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David J. Karoly

Abstract

The vacillatory behavior of the general circulation model described by Hunt (1978a,b) is analyzed using transformed Eulerian-mean diagnostics. This model was shown by Hunt to have large time variations in the troposphere and stratosphere with a period of ∼20 days. These diagnostics are used to show the coupling between the troposphere and the stratosphere and the forcing of mean state changes during the vacillation cycle.

The time variations of the wave-induced form on the mean flow and the Coriolis torque are in approximate balance throughout the vacillation cycle. Thus mean flow changes are small and the effect of the mean state on wave propagation is approximately constant. The vacillation cycle in the model is apparently due to variations in baroclinic wave activity in the troposphere and not to wave, mean flow interaction in the upper troposphere and stratosphere.

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David J. Karoly

Abstract

Eliassen-Palm cross sections and residual meridional circulations are presented for the Northern and Southern Hemispheres for summer and winter based on the data of Newell et al. (1972, 1974). The cross sections are similar to those presented by Edmon et al. (1980) for the Northern Hemisphere except that, in the Southern Hemisphere, there is much less variation between summer and winter than in the Northern Hemisphere.

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Brian J. Hoskins and David J. Karoly

Abstract

Motivated by some results from barotropic models, a linearized steady-state five-layer baroclinic model is used to study the response of a spherical atmosphere to thermal and orographic forcing. At low levels the significant perturbations are confined to the neighborhood of the source and for midlatitude thermal forcing these perturbations are crucially dependent on the vertical distribution of the source. In the upper troposphere the sources generate wavetrains which are very similar to those given by barotropic models. For a low-latitude source, long wavelengths propagate strongly polewards as well as eastwards. Shorter wavelengths are trapped equatorward of the poleward flank of the jet, resulting in a split of the wave-trains at this latitude. Using reasonable dissipation magnitudes, the easiest way to produce an appreciable response in middle and high latitudes is by subtropical forcing. These results suggest an explanation for the shapes of patterns described in observational studies.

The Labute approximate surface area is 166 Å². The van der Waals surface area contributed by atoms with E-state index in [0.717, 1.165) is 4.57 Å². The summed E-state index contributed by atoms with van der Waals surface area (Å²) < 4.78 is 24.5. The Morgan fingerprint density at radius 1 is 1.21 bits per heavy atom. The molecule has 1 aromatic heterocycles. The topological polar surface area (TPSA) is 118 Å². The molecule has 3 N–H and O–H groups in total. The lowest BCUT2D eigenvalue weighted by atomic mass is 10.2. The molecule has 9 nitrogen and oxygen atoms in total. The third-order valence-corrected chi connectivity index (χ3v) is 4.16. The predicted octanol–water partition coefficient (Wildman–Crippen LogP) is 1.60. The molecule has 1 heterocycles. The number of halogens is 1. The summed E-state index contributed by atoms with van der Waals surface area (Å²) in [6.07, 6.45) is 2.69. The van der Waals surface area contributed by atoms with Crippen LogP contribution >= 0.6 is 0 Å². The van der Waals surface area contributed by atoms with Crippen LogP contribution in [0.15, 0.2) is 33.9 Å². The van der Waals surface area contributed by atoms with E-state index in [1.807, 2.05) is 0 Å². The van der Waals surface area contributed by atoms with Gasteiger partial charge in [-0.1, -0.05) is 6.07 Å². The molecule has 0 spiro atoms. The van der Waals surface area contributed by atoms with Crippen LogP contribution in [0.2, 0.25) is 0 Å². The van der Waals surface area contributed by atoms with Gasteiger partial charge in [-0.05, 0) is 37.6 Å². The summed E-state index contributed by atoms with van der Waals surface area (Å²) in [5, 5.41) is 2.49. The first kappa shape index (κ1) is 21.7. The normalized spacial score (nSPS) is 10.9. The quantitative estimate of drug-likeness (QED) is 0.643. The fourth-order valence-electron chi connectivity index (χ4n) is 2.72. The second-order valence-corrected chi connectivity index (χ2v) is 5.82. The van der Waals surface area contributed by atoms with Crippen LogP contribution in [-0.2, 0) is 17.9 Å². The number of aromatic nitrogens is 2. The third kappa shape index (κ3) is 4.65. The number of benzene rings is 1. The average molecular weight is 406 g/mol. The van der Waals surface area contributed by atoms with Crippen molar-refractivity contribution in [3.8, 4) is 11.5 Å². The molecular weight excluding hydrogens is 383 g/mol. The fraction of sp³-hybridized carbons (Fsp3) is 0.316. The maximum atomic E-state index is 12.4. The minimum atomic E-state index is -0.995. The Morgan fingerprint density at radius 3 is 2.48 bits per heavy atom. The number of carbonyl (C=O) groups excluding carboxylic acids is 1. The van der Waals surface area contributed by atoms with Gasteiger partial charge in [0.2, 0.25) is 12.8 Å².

The theory for waves propagating in a slowly varying medium is applied to Rossby waves propagating in a barotropic atmosphere. The slow variation of the medium is associated with the sphericity of the domain and the latitudinal structure of the zonal wind. Rays along which wave activity propagates, the speeds of propagation, and the amplitudes and phases along these rays are determined for a constant angular velocity basic flow as well as a more realistic jet flow. They agree well with the observational and numerical model results and give a simple interpretation of them.

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David J. Karoly, R. Alan Plumb, and Mingfang Ting

Abstract

Examples of the diagnostic of the horizontal propagation of stationary wave activity proposed by Plumb are presented for a simple model of the atmospheric response to thermal forcing in the tropics, for the observed Southern Hemisphere winter mean stationary waves and for several cases of anomalous quasi-stationary waves in both the Northern and Southern hemispheres. For the simple model, the propagation of wave activity out of the tropics is clear. From the observational data, the apparent sources of anomalous stationary wave activity are located in the regions of the major middle latitude jets and storm tracks in both hemispheres in most cases. The results suggest that midlatitude processes, such as instabilities of the jet stream or interaction with transient eddies, are the major mechanisms for forcing anomalous stationary waves. There are indications that Rossby-like wave propagation from low latitudes plays a role in forcing anomalous stationary waves associated with Southern Oscillation events and with some cases of anomalous stationary waves in the Southern Hemisphere.